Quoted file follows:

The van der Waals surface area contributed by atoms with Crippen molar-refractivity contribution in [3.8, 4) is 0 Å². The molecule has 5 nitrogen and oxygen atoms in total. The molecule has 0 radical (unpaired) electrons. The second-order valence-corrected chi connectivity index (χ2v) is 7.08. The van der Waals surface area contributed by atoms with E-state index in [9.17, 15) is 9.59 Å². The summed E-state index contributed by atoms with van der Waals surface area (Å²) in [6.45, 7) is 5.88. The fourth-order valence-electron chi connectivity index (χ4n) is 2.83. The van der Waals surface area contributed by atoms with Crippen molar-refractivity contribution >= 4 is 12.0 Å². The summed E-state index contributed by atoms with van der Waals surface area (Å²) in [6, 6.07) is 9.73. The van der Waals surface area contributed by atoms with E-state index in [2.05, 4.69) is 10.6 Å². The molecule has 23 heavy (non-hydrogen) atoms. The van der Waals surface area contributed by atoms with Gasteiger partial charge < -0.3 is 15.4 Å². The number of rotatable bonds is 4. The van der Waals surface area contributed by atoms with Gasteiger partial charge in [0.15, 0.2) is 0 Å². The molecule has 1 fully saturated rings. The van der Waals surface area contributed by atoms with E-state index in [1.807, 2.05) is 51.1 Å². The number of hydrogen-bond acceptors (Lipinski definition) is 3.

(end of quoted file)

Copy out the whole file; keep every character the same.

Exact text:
The van der Waals surface area contributed by atoms with Crippen molar-refractivity contribution in [3.8, 4) is 0 Å². The molecule has 5 nitrogen and oxygen atoms in total. The molecule has 0 radical (unpaired) electrons. The second-order valence-corrected chi connectivity index (χ2v) is 7.08. The van der Waals surface area contributed by atoms with E-state index in [9.17, 15) is 9.59 Å². The summed E-state index contributed by atoms with van der Waals surface area (Å²) in [6.45, 7) is 5.88. The fourth-order valence-electron chi connectivity index (χ4n) is 2.83. The van der Waals surface area contributed by atoms with Crippen molar-refractivity contribution >= 4 is 12.0 Å². The summed E-state index contributed by atoms with van der Waals surface area (Å²) in [6, 6.07) is 9.73. The van der Waals surface area contributed by atoms with E-state index in [2.05, 4.69) is 10.6 Å². The molecule has 23 heavy (non-hydrogen) atoms. The van der Waals surface area contributed by atoms with Gasteiger partial charge < -0.3 is 15.4 Å². The number of rotatable bonds is 4. The van der Waals surface area contributed by atoms with Gasteiger partial charge in [0.15, 0.2) is 0 Å². The molecule has 1 fully saturated rings. The van der Waals surface area contributed by atoms with E-state index in [1.807, 2.05) is 51.1 Å². The number of hydrogen-bond acceptors (Lipinski definition) is 3.